Talking Trade blog
US worker centered trade policy meets global competition
Published 18 March 2021
The United States has a new chief trade official. Katherine Tai was unanimously confirmed as the next US Trade Representative (basically trade minister). As USTR, Tai is expected to develop and execute US trade policies.
The extent to which American policies on trade are adjusting remain to be seen. Thus far, Tai has been relatively quiet on her objectives, speaking only during her confirmation hearing. She has to hire her three deputies and a chief agriculture negotiator who will help flesh out and deliver policies.
The early signs, however, suggest that potentially important changes are on the horizon. The key buzz word is that from now on, the US will pursue “worker centered” policies.
It remains unclear what “worker centered” actually means. In practice, the phrase is likely to mean different things to different people.
It will take cues from long-standing Democratic party objectives to support organized labor and environmental protection. These concerns have been embedded into a series of trade agreements for the United States, including the renegotiated NAFTA or USMCA. Tai took the lead role of shepherding the final USMCA document through Congress and building support from within Capitol Hill for the agreement. Her personal ability to forge bipartisan consensus on renewal helped with her smooth passage into her new role at USTR.
US President Biden has suggested that trade agreements are not going to be part of American trade objectives in the near term. This suggests that worker centered policies will need to be anchored in something other than trade deals.
Where might they be found? In large measure, it appears through enforcement. The US is likely to be giving extra scrutiny to US trade partners under various free trade agreements (FTAs) and other preference programs. It will also be looking hard at obligations and commitments made at the World Trade Organization (WTO) which have not been pursued with sufficient vigor by members.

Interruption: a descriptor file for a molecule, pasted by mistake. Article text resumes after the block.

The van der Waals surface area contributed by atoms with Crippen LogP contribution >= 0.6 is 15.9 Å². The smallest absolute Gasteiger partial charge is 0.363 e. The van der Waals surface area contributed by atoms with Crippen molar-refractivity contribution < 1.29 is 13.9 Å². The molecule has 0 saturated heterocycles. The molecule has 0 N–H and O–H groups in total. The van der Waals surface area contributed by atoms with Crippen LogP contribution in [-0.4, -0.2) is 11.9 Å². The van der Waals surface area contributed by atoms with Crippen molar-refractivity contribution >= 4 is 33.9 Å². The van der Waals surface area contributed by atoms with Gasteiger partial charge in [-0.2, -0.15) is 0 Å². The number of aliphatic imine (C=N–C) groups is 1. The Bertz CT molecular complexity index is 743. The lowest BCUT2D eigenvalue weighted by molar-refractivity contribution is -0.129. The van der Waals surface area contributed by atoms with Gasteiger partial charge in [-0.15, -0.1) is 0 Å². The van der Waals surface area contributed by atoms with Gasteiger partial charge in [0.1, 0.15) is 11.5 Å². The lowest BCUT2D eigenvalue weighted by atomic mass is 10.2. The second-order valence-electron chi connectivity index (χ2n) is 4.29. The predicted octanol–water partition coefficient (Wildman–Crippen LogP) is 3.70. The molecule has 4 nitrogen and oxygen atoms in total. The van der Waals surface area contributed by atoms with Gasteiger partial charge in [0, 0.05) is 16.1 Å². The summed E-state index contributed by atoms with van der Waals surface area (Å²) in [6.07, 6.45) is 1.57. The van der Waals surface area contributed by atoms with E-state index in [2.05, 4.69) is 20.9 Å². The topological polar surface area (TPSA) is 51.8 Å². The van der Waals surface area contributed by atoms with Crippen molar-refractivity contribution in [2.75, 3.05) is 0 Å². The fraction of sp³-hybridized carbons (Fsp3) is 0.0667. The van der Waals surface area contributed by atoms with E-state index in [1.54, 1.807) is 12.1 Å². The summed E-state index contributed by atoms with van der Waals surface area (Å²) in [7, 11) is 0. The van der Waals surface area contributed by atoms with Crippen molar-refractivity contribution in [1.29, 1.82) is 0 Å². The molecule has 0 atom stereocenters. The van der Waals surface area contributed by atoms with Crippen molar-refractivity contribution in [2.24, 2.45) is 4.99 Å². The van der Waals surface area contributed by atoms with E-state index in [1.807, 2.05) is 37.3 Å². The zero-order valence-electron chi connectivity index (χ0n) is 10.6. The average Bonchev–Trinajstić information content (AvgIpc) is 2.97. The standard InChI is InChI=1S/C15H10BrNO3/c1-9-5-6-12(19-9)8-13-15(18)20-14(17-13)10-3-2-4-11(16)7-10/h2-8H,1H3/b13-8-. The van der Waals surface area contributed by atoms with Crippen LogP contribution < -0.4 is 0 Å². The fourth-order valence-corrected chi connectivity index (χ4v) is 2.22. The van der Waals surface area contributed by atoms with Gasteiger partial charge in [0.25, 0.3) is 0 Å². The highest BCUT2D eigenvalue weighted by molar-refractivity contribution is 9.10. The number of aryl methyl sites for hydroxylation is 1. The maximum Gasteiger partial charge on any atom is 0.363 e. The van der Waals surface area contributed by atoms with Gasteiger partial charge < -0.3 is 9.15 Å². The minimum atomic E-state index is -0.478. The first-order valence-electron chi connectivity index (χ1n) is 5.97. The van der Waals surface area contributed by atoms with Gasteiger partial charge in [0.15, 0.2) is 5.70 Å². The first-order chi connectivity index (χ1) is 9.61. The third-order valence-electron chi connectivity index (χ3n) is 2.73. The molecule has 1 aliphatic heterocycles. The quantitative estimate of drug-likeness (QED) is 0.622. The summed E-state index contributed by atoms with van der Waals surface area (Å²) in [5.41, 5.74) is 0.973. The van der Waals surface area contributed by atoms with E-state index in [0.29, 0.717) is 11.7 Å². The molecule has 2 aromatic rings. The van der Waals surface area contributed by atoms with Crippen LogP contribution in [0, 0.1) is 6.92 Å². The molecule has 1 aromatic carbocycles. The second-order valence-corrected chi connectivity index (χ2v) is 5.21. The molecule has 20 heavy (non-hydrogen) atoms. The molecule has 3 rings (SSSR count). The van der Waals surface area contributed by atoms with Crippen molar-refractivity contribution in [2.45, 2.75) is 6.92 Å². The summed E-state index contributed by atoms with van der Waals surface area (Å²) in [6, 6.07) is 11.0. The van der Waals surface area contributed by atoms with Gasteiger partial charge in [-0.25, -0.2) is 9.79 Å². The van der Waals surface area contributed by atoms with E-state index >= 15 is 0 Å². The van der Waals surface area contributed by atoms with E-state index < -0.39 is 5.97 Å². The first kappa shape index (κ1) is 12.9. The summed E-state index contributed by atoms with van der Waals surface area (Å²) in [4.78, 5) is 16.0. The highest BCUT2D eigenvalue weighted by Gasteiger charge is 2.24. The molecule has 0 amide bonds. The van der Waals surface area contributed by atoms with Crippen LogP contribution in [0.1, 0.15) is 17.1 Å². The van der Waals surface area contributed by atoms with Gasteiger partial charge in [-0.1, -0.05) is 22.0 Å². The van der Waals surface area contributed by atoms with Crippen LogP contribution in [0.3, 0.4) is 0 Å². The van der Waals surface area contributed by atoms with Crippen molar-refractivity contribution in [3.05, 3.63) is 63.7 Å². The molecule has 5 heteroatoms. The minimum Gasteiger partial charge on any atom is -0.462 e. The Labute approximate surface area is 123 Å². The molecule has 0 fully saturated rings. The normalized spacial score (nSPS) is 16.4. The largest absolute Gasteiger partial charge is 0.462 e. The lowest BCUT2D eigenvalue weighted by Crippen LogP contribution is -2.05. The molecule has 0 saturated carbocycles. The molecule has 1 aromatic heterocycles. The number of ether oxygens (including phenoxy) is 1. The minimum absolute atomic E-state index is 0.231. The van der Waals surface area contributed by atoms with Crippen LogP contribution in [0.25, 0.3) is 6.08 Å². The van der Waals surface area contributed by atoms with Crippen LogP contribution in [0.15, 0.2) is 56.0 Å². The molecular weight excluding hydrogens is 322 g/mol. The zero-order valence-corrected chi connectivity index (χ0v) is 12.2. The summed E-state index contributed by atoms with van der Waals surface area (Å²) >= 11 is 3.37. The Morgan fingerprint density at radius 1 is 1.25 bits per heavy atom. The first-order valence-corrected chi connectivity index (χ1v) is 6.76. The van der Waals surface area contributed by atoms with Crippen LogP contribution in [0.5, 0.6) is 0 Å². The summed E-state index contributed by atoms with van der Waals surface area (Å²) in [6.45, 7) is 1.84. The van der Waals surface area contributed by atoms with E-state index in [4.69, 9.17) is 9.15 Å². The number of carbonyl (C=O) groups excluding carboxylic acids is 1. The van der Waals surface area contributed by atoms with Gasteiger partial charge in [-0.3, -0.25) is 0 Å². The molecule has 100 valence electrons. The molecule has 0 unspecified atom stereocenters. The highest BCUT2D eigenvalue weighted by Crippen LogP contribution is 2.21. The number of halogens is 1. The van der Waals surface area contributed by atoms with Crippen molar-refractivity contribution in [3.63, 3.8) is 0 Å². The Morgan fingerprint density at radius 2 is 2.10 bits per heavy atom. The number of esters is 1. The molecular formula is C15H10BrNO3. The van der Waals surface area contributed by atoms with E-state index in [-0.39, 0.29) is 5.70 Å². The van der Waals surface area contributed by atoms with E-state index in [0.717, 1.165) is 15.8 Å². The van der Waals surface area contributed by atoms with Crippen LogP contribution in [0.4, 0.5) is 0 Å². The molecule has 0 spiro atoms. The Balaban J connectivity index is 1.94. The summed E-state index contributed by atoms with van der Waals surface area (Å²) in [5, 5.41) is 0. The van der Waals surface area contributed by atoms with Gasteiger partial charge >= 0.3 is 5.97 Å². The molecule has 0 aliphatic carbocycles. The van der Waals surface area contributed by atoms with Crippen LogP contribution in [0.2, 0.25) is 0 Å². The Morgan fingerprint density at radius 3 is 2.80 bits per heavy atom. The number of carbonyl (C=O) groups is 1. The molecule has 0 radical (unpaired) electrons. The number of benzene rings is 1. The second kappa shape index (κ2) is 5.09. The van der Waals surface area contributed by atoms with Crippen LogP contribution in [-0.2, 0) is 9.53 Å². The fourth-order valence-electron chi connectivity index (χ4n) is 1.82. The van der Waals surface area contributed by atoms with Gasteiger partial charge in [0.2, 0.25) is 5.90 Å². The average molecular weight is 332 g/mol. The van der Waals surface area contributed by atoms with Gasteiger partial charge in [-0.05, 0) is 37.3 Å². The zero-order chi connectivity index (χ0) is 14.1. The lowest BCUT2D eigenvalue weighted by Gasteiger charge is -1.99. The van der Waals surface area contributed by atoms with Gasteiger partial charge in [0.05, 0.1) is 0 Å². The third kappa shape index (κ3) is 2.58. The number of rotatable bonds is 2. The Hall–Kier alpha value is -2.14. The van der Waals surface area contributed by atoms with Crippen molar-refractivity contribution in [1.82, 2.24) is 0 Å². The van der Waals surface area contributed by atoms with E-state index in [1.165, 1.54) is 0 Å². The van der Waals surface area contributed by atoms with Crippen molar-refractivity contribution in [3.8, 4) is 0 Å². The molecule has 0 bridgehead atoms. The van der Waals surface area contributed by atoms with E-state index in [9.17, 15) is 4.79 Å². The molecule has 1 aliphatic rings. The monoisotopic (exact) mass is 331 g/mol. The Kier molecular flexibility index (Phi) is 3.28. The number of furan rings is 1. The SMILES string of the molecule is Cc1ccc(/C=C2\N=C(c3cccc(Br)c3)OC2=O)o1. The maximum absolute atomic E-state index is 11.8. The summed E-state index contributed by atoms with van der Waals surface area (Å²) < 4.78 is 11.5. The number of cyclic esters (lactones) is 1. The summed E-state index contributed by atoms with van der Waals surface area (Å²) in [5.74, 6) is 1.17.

The US is also likely to change its position on a number of domestic policies. This includes an increasing use of “Buy American” policies and a probable review of US commitments under the WTO’s government procurement agreement and other similar chapters in existing FTAs.
This thorough review process will also take place across a wide range of issue areas. It’s not just that the US is coming off a tumultuous four years of radically altered trade objectives under the Trump Administration which put into place a series of unusual policies. Many of these existing trade arrangements and tools will need to be reassessed under a new administration.
Not all past Trump objectives are likely to be undone. Biden has also been issuing a series of Executive Orders. It could be that some of the national security arguments drawn up during the past four years will continue to be in play for the next four years.
Every change in administration, and particularly switches between parties, results in some review of existing practices. But the early signals from Biden and Tai suggest that, whatever ultimately gets folded into the worker centered approach will be quite different from previous policies.
The global landscape has also been significantly altered. The ability of the WTO to drive a trade agenda has been severely compromised. The US-China trade war has altered trade patterns. Covid and associated economic disruptions have delivered additional serious pressure to a weakened system.